As I am non-ambulatory, I selected option #3. While the airline says that you must be able to transfer yourself to/from the aisle chair on your own or with the assistance of a traveling companion, the airport assistance contractors were willing to help and lift me on every British Airways flight I have taken. Being able to transfer under my own power, I declined, but they did offer.

A checkbox on the form allows you to designate that you are traveling with a personal wheelchair, if that is the case. Once I checked those boxes on the form pictured above, I clicked the “Select Service 3” box.

Form to provide information about your personal wheelchair on the British Airways website

If you are traveling with a wheelchair of your own, you’ll be asked to provide a range of information using the form pictured above.

Among the information requested is the type of wheelchair (manual or powered), type of battery (for powered chairs only), dimensions of the device (in centimeters) and weight of the wheelchair (in kilograms). For those living in areas where the metric system is not used (*cought* United States), here are two conversions that will set your calculations in order:

  • 1 inch is equal to 2.54 centimeters
  • 1 kilogram is equal to 2.2 pounds

You can also query Google for the appropriate conversion. For my wheelchair, I searched “265 pounds in kilograms” and received the result of 120 kg, which I entered into the form pictured in the screenshot above.

Once you have completed the form, click the red “Add your wheelchair” button. After you’ve added your special service requests to the reservation, you’ll be presented with a confirmation page:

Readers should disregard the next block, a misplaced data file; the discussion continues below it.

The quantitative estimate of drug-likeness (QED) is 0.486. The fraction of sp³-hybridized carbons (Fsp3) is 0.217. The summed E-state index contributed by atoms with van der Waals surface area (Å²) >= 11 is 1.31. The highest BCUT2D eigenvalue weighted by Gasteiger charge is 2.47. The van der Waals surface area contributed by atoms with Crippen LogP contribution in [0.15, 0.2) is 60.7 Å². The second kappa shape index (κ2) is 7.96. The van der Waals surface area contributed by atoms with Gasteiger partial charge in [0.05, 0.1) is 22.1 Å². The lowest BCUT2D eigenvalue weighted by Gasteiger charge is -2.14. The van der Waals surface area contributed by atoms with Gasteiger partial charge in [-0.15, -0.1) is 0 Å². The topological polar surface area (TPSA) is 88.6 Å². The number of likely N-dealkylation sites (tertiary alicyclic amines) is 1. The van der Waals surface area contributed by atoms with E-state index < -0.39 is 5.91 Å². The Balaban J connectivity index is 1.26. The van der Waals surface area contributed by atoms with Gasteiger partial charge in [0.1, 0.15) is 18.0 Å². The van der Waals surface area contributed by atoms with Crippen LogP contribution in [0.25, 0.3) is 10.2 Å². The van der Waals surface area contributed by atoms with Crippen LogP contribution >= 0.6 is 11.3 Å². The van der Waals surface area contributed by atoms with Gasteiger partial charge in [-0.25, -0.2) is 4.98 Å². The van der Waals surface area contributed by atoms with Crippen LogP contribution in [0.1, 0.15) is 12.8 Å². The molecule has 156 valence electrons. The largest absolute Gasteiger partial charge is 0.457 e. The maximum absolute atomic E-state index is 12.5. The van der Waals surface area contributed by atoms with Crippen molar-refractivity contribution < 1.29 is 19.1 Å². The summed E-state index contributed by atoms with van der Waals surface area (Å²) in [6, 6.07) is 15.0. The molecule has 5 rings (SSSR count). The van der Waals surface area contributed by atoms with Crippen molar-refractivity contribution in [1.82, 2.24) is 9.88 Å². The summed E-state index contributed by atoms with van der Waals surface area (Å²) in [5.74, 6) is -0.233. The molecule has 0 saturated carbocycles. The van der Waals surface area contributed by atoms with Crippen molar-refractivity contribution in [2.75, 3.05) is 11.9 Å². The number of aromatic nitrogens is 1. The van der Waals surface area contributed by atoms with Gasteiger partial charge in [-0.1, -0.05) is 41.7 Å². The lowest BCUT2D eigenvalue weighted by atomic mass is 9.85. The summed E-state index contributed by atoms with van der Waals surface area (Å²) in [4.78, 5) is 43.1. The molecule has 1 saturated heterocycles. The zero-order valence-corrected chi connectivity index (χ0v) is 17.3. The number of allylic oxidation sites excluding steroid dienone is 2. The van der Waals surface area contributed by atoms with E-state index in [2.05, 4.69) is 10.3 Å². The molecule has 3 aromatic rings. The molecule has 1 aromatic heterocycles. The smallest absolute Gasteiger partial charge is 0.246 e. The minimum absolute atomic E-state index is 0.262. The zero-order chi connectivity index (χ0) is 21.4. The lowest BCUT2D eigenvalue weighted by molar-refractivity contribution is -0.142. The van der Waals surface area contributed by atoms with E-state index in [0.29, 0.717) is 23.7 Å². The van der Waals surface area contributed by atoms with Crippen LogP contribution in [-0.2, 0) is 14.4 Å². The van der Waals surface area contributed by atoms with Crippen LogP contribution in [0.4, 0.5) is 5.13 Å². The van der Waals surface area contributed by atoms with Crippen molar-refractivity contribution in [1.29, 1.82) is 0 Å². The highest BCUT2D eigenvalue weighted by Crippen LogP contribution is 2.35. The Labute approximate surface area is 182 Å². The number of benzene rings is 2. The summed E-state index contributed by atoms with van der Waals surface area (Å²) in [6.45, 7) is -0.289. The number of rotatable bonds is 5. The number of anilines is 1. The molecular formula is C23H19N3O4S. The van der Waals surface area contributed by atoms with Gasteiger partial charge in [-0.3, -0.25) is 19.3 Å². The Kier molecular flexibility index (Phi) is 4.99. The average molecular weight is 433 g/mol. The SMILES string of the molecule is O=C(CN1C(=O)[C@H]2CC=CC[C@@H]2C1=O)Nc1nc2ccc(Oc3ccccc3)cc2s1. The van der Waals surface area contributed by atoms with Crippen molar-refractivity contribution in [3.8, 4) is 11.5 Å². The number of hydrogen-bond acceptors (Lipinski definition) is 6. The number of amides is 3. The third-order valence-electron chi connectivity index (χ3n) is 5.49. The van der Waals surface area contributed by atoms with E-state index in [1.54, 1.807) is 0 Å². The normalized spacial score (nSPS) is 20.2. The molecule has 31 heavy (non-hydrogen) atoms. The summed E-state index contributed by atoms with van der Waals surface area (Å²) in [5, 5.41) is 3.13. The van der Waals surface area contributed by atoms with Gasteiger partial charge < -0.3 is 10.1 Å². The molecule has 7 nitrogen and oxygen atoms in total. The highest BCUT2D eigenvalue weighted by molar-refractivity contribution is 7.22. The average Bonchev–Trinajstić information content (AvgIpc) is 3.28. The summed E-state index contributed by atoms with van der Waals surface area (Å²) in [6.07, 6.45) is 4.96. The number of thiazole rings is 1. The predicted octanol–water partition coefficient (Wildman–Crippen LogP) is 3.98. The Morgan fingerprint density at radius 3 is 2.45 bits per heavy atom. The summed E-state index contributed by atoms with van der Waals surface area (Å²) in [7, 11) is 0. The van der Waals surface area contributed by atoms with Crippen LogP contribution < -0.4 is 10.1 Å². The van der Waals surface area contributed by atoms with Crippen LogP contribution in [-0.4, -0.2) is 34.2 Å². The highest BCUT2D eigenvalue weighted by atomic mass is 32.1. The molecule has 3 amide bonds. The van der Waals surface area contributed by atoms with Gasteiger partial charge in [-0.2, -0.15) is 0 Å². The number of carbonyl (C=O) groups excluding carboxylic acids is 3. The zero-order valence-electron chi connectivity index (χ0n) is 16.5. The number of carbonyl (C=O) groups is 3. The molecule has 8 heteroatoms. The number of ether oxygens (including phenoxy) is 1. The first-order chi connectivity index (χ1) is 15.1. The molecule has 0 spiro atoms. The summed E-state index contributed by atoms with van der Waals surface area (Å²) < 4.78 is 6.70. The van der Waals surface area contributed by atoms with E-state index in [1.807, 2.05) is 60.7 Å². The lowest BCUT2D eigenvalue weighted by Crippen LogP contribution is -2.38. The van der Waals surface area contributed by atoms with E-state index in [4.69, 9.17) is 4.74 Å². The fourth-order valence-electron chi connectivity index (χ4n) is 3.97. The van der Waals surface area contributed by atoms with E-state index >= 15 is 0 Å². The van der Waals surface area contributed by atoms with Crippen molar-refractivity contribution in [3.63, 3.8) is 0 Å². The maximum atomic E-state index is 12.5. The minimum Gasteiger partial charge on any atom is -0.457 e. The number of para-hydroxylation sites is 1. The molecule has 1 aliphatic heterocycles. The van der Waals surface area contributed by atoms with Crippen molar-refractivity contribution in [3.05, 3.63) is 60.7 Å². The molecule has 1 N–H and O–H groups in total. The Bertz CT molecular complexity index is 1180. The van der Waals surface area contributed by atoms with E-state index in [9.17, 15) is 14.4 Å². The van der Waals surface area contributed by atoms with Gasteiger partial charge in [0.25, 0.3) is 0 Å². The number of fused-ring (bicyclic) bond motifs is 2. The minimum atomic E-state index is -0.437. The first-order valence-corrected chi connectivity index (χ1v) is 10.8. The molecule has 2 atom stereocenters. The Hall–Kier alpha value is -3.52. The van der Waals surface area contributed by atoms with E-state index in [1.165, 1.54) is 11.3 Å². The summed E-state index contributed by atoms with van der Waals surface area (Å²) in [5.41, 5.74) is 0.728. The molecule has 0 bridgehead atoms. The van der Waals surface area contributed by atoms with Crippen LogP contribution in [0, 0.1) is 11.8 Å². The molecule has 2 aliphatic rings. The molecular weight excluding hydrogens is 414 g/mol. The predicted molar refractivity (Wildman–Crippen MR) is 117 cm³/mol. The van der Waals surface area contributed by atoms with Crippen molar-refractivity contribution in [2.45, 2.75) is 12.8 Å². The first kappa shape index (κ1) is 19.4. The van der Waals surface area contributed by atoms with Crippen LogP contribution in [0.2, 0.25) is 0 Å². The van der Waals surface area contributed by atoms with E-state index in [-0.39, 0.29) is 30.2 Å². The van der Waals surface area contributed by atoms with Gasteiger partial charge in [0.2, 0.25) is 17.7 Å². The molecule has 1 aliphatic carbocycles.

British Airways special service request confirmation page

Along with the confirmation, there is some good news shared on this page in the last bullet point, which I have copied below:

You can now reserve your seat free of charge. To do this, select ‘Return to Manage My Booking’ and click on ‘Seating’ within the flight details section. Please note that due to safety regulations you won’t be able to select a seat in the emergency exit row.

British Airways offers free seat selection to passengers with disabilities who request wheelchair assistance, regardless of their fare or ticket type. Some tickets, including hand baggage only intra-European fares, do not normally include seat selection for free. This is a disability accommodation that all airlines should replicate, including U.S. carriers. Selecting a seat that suits your needs will keep you from having to fight for one at the airport gate. Bravo, British Airways!

Wheelchair Assistance at the Airport

Although BA’s special service request tool is the best I have seen to date, the information is not always transferred to the agents in the airport. While I have generally found the airline to be on top of things, particularly with the return of my gate-checked power wheelchair, there have been several instances where I was denied pre-boarding.

British Airways boarding gate at Gibraltar International Airport

In one such case, on a flight from London-Heathrow to Miami, the aisle chair team did not show up to help me board until almost everyone else had boarded. Because the flight was covered under U.S. law by the Air Carrier Access Act, I wrote to BA about the matter. The response I received was disappointing, with no admission of the violation and no attempt at service recovery.

Sadly, I forgot to file a complaint with the U.S. Department of Transportation, which was a missed opportunity to hold the airline accountable for the violation. On flights to/from the USA, passengers are protected by the ACAA even if flying on a foreign carrier.

With those issues aside, I have always found the assistance staff to be competent and friendly, regardless of the airport used. BA has promptly returned my gate-checked power wheelchair on all but one occasion, including in notoriously difficult airports like Beijing.